"Lorrie is a valuable asset to our Integrity staff. She has a wealth of knowledge about K-12 technology programs and the unique challenges these customers face," said Jeffrey Bajgot, executive vice president of Network Communication Services, in a prepared statement.
Ms. Langille holds a bachelor's degree in business/technology from the University of Lowell and a master's degree in business administration degree from Babson College. She is a past president and member of the board of directors of the Blackstone Valley Chamber of Commerce Education Foundation. Before working in education, Ms. Langille worked for 12 years as vice president of research and development and product management for BayBanks.
Lori Bebick of Grafton, a member of the Massasoit Art Guild, will exhibit her work during November at the Richard Sugden Library in Spencer.
Ms. Bebick enjoys doing wildlife pictures and nature scenes. She does a lot of colored pencil work, but also paints in watercolor and acrylic. She also has done pet portraits.
Ms. Bebick has studied at the Worcester Art Museum and has a natural science illustration certificate from the Rhode Island School of Design.
The Hannaford store in Uxbridge, located at 158 North Main St., has undergone extensive remodeling and added several new departments over the last few months. The store celebrated with a grand re-opening Nov. 3 that featured product samplings and a number of promotions and activities for customers, including a free gift for the first 1,000 shoppers to enter the store.
The new features of the supermarket include a new pharmacy, full-service butcher shop, an increased selection of organic and natural items, and a larger deli. The store also features an enhanced produce department, specialty cheese, a salad bar, more lunch options and a new rotisserie.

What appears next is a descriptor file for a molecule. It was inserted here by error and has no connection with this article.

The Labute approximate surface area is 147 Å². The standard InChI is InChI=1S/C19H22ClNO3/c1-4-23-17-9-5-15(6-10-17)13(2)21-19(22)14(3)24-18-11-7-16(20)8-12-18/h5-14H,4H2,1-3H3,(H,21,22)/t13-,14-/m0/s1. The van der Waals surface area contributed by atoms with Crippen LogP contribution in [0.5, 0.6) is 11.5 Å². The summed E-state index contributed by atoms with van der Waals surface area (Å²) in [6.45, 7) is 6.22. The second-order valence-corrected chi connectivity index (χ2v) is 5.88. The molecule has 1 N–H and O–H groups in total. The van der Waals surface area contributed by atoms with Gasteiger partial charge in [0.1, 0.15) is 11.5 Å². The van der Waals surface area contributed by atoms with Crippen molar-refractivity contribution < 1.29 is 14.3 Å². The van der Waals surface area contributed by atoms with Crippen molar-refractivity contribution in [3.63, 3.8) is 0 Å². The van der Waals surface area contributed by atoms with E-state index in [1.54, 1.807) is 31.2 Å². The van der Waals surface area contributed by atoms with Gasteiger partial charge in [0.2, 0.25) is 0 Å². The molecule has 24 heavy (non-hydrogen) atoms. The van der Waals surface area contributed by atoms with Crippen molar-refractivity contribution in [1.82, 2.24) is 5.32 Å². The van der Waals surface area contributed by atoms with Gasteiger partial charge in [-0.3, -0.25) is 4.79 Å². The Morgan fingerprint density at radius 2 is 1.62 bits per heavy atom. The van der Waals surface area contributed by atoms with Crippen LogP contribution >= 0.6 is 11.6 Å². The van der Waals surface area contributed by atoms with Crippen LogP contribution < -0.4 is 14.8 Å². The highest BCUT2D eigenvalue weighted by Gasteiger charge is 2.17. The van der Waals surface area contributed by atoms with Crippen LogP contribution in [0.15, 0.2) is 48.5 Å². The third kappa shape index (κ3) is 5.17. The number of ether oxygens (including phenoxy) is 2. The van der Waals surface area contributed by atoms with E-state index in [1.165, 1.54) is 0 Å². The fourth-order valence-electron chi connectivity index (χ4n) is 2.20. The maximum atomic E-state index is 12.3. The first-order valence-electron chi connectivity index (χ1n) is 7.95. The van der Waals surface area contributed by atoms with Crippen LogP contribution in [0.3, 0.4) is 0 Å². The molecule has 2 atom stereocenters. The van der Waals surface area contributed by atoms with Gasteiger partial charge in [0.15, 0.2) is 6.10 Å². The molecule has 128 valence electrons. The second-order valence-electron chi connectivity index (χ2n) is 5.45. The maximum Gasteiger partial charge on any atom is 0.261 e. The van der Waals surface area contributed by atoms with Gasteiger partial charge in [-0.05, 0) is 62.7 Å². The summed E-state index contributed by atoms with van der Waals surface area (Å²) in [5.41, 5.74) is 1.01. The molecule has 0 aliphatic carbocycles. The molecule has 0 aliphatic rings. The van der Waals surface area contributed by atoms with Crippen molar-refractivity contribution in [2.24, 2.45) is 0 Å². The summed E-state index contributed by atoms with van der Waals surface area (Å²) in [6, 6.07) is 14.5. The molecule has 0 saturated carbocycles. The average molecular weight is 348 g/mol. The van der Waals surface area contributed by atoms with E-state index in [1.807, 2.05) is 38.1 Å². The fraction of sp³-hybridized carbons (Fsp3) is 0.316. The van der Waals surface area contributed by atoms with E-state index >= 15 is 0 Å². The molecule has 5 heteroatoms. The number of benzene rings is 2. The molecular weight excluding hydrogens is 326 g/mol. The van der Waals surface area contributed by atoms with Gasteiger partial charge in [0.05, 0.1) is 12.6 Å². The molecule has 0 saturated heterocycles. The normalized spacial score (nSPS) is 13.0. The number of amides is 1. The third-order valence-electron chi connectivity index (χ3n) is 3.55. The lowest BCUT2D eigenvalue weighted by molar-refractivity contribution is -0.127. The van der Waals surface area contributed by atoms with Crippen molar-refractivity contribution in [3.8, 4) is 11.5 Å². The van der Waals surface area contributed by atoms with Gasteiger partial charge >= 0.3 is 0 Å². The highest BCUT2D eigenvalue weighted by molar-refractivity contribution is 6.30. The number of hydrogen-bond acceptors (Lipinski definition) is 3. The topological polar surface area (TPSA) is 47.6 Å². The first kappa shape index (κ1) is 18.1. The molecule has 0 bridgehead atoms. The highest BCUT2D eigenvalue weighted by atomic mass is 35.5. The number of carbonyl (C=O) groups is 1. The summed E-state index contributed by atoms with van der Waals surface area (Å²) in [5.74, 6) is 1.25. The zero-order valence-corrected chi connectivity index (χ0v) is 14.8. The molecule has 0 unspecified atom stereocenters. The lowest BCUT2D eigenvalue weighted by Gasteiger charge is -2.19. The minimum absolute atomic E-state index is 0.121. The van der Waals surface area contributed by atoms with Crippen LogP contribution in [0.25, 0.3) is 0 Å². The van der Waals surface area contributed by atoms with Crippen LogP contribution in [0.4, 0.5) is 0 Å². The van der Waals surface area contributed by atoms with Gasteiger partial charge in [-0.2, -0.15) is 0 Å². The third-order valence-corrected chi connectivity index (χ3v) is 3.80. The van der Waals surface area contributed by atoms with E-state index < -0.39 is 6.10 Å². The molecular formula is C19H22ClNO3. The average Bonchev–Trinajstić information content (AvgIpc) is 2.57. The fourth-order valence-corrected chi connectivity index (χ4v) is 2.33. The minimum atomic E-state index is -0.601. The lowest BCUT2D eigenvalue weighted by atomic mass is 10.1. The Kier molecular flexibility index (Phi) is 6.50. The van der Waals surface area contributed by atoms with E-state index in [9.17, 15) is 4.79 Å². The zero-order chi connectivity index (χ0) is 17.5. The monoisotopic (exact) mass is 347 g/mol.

CUTLINE: (1) Girl Scouts from various area troops collected more than 400 boxes of Girl Scout cookies for the troops. They sold them outside of local businesses and asked people to donate a box or two to the troops. Additional money was collected to help pay for postage. The girls helped the Uxbridge Supports Our Troops group pack the cookies into large boxes and ship them to troops serving in Iraq and Afghanistan. First row from left, Elizabeth Simonds, Keryn Moriarty, Elizabeth Davidson, MacKenzie Van Lingen, Amanda Alves, Kasey Gariepy and Lacie Kraich. Back row from left, Lilli Ebbeling, Jessica Deira, Samantha Mitchell, Melinda Metzger, Ericka Mitchell, Stefania Prosser, Julia Turgeon, and Troop Leaders Lisa Gariepy, Danielle Patterson and Lori Basiner (2) NORTHBRIDGE - The man known as Mr. Hubcap, who keeps his store at the Northbridge Antique and Flea Market, sits and reads on the steps of his business at 2273 Providence Road
PHOTOG: (1) COURTESY PHOTO (2) T&G Staff Photo/MARK C. IDE
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|Publication:||Telegram & Gazette (Worcester, MA)|
|Date:||Nov 18, 2007|